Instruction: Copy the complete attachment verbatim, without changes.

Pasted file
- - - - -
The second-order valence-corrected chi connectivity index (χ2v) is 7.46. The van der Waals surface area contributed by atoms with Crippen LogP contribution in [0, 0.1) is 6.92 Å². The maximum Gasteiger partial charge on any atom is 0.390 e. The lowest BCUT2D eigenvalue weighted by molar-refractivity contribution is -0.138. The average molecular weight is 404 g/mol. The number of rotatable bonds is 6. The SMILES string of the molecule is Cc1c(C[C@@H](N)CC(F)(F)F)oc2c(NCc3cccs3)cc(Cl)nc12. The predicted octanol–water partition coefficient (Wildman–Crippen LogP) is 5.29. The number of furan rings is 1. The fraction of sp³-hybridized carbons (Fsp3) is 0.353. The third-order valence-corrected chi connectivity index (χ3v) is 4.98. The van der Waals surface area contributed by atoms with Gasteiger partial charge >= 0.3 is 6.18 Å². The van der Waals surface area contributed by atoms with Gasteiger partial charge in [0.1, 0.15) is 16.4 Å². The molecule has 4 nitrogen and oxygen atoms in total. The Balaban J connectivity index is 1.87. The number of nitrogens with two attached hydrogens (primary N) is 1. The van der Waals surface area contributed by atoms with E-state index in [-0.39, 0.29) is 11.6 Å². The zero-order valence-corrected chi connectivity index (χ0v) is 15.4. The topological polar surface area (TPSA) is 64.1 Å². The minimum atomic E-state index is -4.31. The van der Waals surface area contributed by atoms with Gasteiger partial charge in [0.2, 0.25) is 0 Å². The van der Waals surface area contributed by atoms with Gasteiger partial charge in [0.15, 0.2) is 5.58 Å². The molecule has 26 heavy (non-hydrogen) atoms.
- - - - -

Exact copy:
The second-order valence-corrected chi connectivity index (χ2v) is 7.46. The van der Waals surface area contributed by atoms with Crippen LogP contribution in [0, 0.1) is 6.92 Å². The maximum Gasteiger partial charge on any atom is 0.390 e. The lowest BCUT2D eigenvalue weighted by molar-refractivity contribution is -0.138. The average molecular weight is 404 g/mol. The number of rotatable bonds is 6. The SMILES string of the molecule is Cc1c(C[C@@H](N)CC(F)(F)F)oc2c(NCc3cccs3)cc(Cl)nc12. The predicted octanol–water partition coefficient (Wildman–Crippen LogP) is 5.29. The number of furan rings is 1. The fraction of sp³-hybridized carbons (Fsp3) is 0.353. The third-order valence-corrected chi connectivity index (χ3v) is 4.98. The van der Waals surface area contributed by atoms with Gasteiger partial charge >= 0.3 is 6.18 Å². The van der Waals surface area contributed by atoms with Gasteiger partial charge in [0.1, 0.15) is 16.4 Å². The molecule has 4 nitrogen and oxygen atoms in total. The Balaban J connectivity index is 1.87. The number of nitrogens with two attached hydrogens (primary N) is 1. The van der Waals surface area contributed by atoms with E-state index in [-0.39, 0.29) is 11.6 Å². The zero-order valence-corrected chi connectivity index (χ0v) is 15.4. The topological polar surface area (TPSA) is 64.1 Å². The minimum atomic E-state index is -4.31. The van der Waals surface area contributed by atoms with Gasteiger partial charge in [0.2, 0.25) is 0 Å². The van der Waals surface area contributed by atoms with Gasteiger partial charge in [0.15, 0.2) is 5.58 Å². The molecule has 26 heavy (non-hydrogen) atoms.